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I wish to submit a proposal to a conference to chair a session. To do this, I will have to spend a lot of time to think about many things such as the objectives & scopes of my session. But I am wondering about the benefits/ achievements after all these.

What could be the benefits/ achievements useful for a researcher involving in such activities?

  • Like so many other things, this is quite field-dependent. In my field, there are no benefits to chairing a session except that the session won't happen unless somebody does. Of course, your description makes it clear that conferences in your field are different than in mine, but I think it's important for future readers to know what kind of conference session they're reading about. – David Z Jun 27 '16 at 10:41
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The following answer is based on my understanding of what it means to organise a symposium in a conference (i.e., commonly a conference session of about 60 to 120 minutes with around 3 to 8 talks all with a common theme, where the chair is the one to invite and arrange the talks and often provides a more general introduction to the talks). Obviously, I'm not talking about the more mundane task of merely chairing a session, which can be as simple as you being the designated person that ensures that each talk keeps to time.

You can build relationships with the other presenters in your session. If you are organising a symposium, then you will be contacting other possible presenters who you think may be attending. This often provides an excuse to connect with people you may only know through their research. For people you already know well, it can provide an excuse to catch up at the conference, which in turn can flow into research collaborations or other opportunities.

You are likely to get more people to your session, and those that come may be more interested in your topic. If attendees see that your session is all about your topic, then people interested in your topic are more likely to attend. In contrast if you present an individual paper, it may get lost in a more general session.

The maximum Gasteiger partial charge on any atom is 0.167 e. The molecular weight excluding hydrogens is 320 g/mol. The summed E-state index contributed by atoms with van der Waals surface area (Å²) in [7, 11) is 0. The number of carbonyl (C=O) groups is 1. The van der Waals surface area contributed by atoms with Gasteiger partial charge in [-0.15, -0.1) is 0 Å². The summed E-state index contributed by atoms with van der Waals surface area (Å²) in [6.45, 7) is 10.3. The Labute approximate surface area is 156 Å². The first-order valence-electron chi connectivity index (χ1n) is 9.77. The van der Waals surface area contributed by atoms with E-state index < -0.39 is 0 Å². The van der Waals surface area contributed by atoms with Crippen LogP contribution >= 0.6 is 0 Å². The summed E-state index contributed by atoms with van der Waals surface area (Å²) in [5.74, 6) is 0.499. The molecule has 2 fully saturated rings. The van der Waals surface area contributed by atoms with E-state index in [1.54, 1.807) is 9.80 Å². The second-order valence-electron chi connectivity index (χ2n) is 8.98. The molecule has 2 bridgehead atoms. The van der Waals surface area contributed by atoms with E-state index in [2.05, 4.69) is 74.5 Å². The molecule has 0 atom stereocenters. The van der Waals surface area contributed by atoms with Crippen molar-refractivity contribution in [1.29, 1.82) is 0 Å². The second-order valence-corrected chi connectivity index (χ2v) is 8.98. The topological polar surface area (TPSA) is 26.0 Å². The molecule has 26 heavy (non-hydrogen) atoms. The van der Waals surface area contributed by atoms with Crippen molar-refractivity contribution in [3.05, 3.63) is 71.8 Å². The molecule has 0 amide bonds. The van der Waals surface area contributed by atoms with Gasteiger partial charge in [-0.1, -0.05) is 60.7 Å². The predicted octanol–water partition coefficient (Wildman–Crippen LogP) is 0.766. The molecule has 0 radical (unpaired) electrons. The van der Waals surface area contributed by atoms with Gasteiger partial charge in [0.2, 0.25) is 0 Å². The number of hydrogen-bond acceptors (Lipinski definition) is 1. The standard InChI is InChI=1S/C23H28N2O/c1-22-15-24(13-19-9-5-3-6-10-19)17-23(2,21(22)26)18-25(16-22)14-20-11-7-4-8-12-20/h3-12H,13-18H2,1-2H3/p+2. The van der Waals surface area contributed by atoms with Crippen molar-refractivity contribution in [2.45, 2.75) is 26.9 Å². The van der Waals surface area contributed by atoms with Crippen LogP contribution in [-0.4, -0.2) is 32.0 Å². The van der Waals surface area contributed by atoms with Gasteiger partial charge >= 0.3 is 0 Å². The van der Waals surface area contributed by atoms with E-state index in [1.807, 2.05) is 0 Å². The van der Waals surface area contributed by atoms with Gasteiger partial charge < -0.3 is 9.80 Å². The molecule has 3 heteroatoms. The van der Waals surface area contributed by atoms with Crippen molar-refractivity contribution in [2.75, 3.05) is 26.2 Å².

Chairing a session can help people see you as a person active in the topic.

Chairing a session can be something you put down on your CV, performance review, promotion application, grant application, etc. It's generally not a huge thing. In many, but not all, fields, conferences are more a means to an end. In these cases journal articles and grants are more important. That said, chairing a symposium that you organised does show some academic leadership that would count for something.

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    You are likely to get more people to your session - I don't understand this---in comparison to what? Though the following sentence makes sense. I also don't follow the contrast in the last sentence in that paragraph---in my field, chairs of sessions don't usually present. Is it different in your field? If not, can you please clarify? – Kimball Jun 27 '16 at 8:45
  • @Kimball I guess I tried to make sense of the question. In my field (psychology/management) Sometimes a chair is just someone who introduces speakers and keeps everyone to time and may or may not be one of the presenters. This is mostly a menial but necessary task. Therefore, I assumed that the OP was asking about something more involved. The thing that came to my mind was when a chair organises a session on a topic. I've elaborated a little in my opening: ", where the chair is the one to invite and arrange the talks and often provides a more general introduction to the talks" – Jeromy Anglim Jun 28 '16 at 1:42

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